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Pretzsch is situated at an altitude of 80 m on the left bank of the river Elbe in the Dübener Heide region of eastern Saxony-Anhalt. It was first mentioned as Pretatzsch in a document of 981 and thus is one of the oldest settlements of the area. A first stronghold was replaced in 1380 by a castle, which in turn was rebuilt in Renaissance style in 1571/1574. Although the town was spared during the Hussite wars it was completely destroyed during the Thirty Years' War in 1636/37, and only the castle could be saved. Pretzsch was chartered as a town in 1651. In 1689 it came in possession of Elector Johann Georg III of Saxony. When Elector August I ('the Strong') of Saxony converted to the Catholic faith in order to become king of Poland (August II), his wife Christiane Eberhardine insisted on staying Protestant and from 1721 until her death in 1727 lived in the castle of Pretzsch. During this period, the castle was remodelled and the town and parks were embellished in Baroque style. In 1721 the marriage between King Christian VI of Denmark and Sophie-Magdalene of Brandenburg-Kulmbach took place here. By decision of the Congress of Vienna Pretzsch became part of Prussia (province Saxony) in 1815. The railway line from Pratau via Pretzsch to Torgau was opened in 1890 (closed in 1997). The fens of the Dübener Heide provided the fango for the mud bath spa of Pretzsch which was opened in 1906/09 and operated for almost 80 years.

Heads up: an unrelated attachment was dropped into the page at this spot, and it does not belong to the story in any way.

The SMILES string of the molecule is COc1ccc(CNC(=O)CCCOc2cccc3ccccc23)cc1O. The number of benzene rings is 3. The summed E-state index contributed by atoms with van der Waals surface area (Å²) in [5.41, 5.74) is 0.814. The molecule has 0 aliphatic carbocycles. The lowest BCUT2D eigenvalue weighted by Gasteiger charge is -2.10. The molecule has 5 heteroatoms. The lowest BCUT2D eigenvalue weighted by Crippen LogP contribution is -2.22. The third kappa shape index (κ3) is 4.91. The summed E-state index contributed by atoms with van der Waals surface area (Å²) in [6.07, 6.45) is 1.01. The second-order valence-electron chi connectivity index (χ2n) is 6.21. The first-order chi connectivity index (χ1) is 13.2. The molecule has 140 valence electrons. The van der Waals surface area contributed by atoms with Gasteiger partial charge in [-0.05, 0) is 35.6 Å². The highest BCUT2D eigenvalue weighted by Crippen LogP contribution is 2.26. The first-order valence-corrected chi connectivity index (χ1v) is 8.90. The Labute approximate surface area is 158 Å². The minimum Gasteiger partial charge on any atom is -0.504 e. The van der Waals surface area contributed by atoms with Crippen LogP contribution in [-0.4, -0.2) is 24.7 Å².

Pretzsch is the birthplace of the music teacher and piano firm owner Friedrich WIECK (17851873),
the father of the famous pianist Clara WIECK-SCHUMANN, wife of the composer Robert Schumann.